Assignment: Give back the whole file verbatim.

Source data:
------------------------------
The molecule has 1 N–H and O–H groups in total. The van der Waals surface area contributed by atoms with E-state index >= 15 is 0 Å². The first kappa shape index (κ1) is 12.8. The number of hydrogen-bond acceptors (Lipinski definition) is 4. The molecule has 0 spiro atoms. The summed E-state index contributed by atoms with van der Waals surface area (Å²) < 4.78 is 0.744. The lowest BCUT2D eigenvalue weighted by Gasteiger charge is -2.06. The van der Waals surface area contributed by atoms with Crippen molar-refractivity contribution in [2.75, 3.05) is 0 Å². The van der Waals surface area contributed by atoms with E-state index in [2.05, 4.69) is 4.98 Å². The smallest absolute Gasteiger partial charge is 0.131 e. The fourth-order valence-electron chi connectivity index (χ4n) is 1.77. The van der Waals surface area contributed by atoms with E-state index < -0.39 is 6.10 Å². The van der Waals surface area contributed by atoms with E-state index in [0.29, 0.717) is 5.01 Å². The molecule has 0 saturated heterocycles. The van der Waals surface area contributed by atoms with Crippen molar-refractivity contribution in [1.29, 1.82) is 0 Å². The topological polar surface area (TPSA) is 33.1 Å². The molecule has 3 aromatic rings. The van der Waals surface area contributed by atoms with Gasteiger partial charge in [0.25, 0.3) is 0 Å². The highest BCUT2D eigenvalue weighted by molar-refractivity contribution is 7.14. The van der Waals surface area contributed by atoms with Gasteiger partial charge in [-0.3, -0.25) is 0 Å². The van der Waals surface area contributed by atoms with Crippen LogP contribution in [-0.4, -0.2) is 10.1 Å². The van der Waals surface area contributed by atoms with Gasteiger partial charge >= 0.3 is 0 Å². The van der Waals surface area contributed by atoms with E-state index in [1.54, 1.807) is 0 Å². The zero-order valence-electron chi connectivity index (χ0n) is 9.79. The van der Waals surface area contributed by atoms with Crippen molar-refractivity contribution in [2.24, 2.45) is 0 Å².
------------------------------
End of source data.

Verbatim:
The molecule has 1 N–H and O–H groups in total. The van der Waals surface area contributed by atoms with E-state index >= 15 is 0 Å². The first kappa shape index (κ1) is 12.8. The number of hydrogen-bond acceptors (Lipinski definition) is 4. The molecule has 0 spiro atoms. The summed E-state index contributed by atoms with van der Waals surface area (Å²) < 4.78 is 0.744. The lowest BCUT2D eigenvalue weighted by Gasteiger charge is -2.06. The van der Waals surface area contributed by atoms with Crippen molar-refractivity contribution in [2.75, 3.05) is 0 Å². The van der Waals surface area contributed by atoms with E-state index in [2.05, 4.69) is 4.98 Å². The smallest absolute Gasteiger partial charge is 0.131 e. The fourth-order valence-electron chi connectivity index (χ4n) is 1.77. The van der Waals surface area contributed by atoms with E-state index < -0.39 is 6.10 Å². The van der Waals surface area contributed by atoms with E-state index in [0.29, 0.717) is 5.01 Å². The molecule has 0 saturated heterocycles. The van der Waals surface area contributed by atoms with Crippen molar-refractivity contribution in [1.29, 1.82) is 0 Å². The topological polar surface area (TPSA) is 33.1 Å². The molecule has 3 aromatic rings. The van der Waals surface area contributed by atoms with Gasteiger partial charge in [0.25, 0.3) is 0 Å². The highest BCUT2D eigenvalue weighted by molar-refractivity contribution is 7.14. The van der Waals surface area contributed by atoms with Gasteiger partial charge in [-0.3, -0.25) is 0 Å². The van der Waals surface area contributed by atoms with Crippen LogP contribution in [-0.4, -0.2) is 10.1 Å². The van der Waals surface area contributed by atoms with Gasteiger partial charge >= 0.3 is 0 Å². The van der Waals surface area contributed by atoms with E-state index in [1.54, 1.807) is 0 Å². The zero-order valence-electron chi connectivity index (χ0n) is 9.79. The van der Waals surface area contributed by atoms with Crippen molar-refractivity contribution in [2.24, 2.45) is 0 Å².